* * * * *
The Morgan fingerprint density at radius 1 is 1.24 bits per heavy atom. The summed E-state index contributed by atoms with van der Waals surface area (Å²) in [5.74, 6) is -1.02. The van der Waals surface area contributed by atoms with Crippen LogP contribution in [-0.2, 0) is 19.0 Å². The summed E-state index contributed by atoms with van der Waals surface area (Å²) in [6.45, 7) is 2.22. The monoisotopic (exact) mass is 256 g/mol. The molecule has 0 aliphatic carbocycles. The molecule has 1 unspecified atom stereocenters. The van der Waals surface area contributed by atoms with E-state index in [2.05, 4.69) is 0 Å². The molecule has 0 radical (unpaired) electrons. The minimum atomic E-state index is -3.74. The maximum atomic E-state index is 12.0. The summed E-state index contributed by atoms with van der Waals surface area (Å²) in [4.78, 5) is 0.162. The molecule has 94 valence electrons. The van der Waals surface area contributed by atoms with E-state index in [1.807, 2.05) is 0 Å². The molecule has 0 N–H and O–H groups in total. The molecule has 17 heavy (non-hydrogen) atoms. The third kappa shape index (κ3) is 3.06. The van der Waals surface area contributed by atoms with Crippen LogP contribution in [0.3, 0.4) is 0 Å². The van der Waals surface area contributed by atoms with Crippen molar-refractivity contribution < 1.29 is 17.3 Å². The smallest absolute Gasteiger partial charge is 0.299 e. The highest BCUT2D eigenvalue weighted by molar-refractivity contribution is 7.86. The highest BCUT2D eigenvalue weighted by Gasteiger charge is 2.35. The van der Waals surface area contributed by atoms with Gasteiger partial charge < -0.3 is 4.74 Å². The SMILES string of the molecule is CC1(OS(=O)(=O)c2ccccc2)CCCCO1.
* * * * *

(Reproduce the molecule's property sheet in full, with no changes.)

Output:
The Morgan fingerprint density at radius 1 is 1.24 bits per heavy atom. The summed E-state index contributed by atoms with van der Waals surface area (Å²) in [5.74, 6) is -1.02. The van der Waals surface area contributed by atoms with Crippen LogP contribution in [-0.2, 0) is 19.0 Å². The summed E-state index contributed by atoms with van der Waals surface area (Å²) in [6.45, 7) is 2.22. The monoisotopic (exact) mass is 256 g/mol. The molecule has 0 aliphatic carbocycles. The molecule has 1 unspecified atom stereocenters. The van der Waals surface area contributed by atoms with E-state index in [2.05, 4.69) is 0 Å². The molecule has 0 radical (unpaired) electrons. The minimum atomic E-state index is -3.74. The maximum atomic E-state index is 12.0. The summed E-state index contributed by atoms with van der Waals surface area (Å²) in [4.78, 5) is 0.162. The molecule has 94 valence electrons. The van der Waals surface area contributed by atoms with E-state index in [1.807, 2.05) is 0 Å². The molecule has 0 N–H and O–H groups in total. The molecule has 17 heavy (non-hydrogen) atoms. The third kappa shape index (κ3) is 3.06. The van der Waals surface area contributed by atoms with Crippen LogP contribution in [0.3, 0.4) is 0 Å². The van der Waals surface area contributed by atoms with Crippen molar-refractivity contribution < 1.29 is 17.3 Å². The smallest absolute Gasteiger partial charge is 0.299 e. The highest BCUT2D eigenvalue weighted by molar-refractivity contribution is 7.86. The highest BCUT2D eigenvalue weighted by Gasteiger charge is 2.35. The van der Waals surface area contributed by atoms with Gasteiger partial charge < -0.3 is 4.74 Å². The SMILES string of the molecule is CC1(OS(=O)(=O)c2ccccc2)CCCCO1.